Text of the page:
Debt Relief Orders - DRO
What is a Debt Relief Order?
Debt Relief Orders were introduced on 6th April 2009 to act as an alternative to bankruptcy for people with a moderate level of debt and a minimal disposable income.
They are available to anyone resident in England or Wales with a debt of less than £30,000 and who cannot afford to repay more than £75 per month to their debt.
This differs slightly for residents of Northern Ireland, where their debt must be below £20,000 and affordability must be below £50 per month.
Debt Relief Orders last for 12 months and they remove the obligation from the debtor to make debt repayments.
Once you are subject to a Debt Relief Order you do not make repayments to your debt.
There are some qualifying criteria for the Debt Relief Order, without which an Order cannot be obtained.
- You cannot be a homeowner
- You must have a total debt level below £30,000 if resident in England or Wales
(Or, have a total debt level below £20,000 if resident in Northern Ireland).
- Must have a disposable income of less than £75 per month if resident in England or Wales.
(Or, have a disposable income of less than £50 per month if resident in Northern Ireland)
- You must be unable to repay your debts to the normal schedule.
- Have assets with a total value below £2,000 if resident in England or Wales.
(Or, have assets with a total value below £1000 if resident in Northern Ireland).
- Do not own a vehicle with a value of more than £2,000
- You must be a resident of England, Wales or Northern Ireland, or have had a business here or living here for 3 years.
When it was introduced, the Debt Relief Order was aimed at helping the most financially challenged people in the UK, particularly those unable to afford the £680 cost of making themselves bankrupt.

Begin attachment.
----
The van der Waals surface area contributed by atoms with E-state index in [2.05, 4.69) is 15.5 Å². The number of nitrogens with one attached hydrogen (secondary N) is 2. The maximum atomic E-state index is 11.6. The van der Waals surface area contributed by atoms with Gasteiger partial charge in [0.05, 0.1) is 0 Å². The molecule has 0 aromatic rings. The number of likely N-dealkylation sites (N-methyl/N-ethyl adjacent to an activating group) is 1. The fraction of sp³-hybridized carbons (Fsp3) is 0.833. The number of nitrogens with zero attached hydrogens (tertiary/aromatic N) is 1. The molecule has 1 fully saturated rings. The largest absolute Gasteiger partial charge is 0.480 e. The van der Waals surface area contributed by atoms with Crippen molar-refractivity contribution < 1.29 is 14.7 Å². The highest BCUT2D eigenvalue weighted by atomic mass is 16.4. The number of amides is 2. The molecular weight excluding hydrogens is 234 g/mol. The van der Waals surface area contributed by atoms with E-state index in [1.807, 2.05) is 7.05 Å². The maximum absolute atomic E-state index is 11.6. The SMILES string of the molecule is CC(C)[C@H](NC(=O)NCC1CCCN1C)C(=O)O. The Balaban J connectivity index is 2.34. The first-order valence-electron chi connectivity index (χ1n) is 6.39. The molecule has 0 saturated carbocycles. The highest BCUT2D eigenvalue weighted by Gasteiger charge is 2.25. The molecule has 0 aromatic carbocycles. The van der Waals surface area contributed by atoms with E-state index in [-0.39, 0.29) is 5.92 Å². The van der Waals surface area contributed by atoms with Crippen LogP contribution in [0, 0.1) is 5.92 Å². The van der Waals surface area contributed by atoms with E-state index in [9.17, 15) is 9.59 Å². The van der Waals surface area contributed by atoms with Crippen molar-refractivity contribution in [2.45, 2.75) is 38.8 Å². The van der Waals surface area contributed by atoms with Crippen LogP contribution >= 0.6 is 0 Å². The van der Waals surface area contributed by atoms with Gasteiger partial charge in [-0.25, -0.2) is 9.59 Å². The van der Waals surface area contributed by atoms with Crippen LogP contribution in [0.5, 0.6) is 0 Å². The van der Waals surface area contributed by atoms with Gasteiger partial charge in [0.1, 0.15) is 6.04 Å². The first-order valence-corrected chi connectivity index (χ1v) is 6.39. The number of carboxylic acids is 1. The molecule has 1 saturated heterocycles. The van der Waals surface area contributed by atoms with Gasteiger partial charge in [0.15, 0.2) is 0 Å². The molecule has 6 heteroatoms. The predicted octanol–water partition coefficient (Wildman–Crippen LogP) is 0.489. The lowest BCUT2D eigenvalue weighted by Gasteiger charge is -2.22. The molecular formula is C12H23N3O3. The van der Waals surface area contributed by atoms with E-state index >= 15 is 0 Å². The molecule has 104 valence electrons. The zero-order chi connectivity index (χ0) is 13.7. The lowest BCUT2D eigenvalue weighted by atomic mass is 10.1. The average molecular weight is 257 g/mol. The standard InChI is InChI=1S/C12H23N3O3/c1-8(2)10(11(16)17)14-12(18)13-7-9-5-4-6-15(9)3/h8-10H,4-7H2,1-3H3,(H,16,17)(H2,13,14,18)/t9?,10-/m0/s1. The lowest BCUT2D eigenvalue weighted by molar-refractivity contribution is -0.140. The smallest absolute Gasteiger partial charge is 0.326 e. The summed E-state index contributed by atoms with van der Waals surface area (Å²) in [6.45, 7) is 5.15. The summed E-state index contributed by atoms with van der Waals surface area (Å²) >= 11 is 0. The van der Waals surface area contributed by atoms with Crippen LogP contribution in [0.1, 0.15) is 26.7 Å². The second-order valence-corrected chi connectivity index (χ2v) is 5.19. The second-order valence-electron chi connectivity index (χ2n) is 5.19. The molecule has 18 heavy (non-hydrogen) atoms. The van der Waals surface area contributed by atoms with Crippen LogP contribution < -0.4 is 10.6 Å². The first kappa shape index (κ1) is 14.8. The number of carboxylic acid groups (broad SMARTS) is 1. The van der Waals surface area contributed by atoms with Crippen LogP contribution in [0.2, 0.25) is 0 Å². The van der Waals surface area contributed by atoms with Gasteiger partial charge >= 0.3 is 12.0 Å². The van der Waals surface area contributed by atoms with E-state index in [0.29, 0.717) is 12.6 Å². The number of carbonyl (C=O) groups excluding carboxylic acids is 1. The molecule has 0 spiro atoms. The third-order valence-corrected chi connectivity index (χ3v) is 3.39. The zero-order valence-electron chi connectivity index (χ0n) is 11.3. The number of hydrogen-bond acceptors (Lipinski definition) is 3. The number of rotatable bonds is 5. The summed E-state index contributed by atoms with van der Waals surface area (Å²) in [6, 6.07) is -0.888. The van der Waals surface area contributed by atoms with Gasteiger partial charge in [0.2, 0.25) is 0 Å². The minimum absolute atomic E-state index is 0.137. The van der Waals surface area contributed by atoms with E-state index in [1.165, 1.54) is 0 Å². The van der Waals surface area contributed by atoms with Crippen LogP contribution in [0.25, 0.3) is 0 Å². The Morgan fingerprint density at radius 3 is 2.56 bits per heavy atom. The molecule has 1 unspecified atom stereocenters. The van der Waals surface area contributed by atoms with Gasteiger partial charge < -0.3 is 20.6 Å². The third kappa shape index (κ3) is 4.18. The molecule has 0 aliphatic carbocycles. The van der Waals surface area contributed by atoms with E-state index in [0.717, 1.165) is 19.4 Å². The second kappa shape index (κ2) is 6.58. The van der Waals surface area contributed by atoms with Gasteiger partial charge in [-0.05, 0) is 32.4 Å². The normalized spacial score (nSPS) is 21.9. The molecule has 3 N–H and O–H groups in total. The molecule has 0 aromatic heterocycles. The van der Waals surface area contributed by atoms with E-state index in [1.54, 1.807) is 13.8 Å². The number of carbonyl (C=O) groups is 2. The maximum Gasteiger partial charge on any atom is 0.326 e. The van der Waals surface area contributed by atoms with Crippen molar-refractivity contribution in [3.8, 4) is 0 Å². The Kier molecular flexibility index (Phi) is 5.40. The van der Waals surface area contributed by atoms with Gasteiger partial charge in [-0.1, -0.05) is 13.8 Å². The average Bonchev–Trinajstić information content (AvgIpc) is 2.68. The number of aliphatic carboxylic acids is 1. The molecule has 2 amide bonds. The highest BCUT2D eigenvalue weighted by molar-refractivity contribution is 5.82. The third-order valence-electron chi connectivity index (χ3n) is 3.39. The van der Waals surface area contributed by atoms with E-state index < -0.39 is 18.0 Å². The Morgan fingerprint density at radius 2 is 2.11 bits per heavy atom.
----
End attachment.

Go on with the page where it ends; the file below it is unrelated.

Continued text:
And whilst the qualifying criteria have been adjusted a couple of times since its introduction in 2009, the DRO remains primarily aimed at those people who have very little asset worth, to whom the cost of bankruptcy is prohibitive.
With a reduced application of £90, the Debt Relief Order still delivers debt freedom after 12 months at a much reduced cost compared to bankrupcy, however, it would be wrong to believe that the DRO comes without any accountability.
Creditors have the same rights of redress as they do under bankruptcy, should they feel a debtor has behaved in a fraudulent manner and there are some restrictions placed on the debtor for the duration of the DRO in line with those found under a Bankruptcy Order
It is also the case that a DRO can be revoked should the debtor's financial circumstances improve during the 12 months of the order. This includes increases in affordibility or receipt of a significant windfall during the DRO term.
When a DRO is revoked, the debtor becomes liable for the original debt once more and is left to seek an alternative solution or arrangement for the repayment of their debts.
There are only a few select intermediaries through which an application for a Debt Relief Order can be made. For further information on applying for a Debt Relief Order contact your local Citizens Advice Bureau.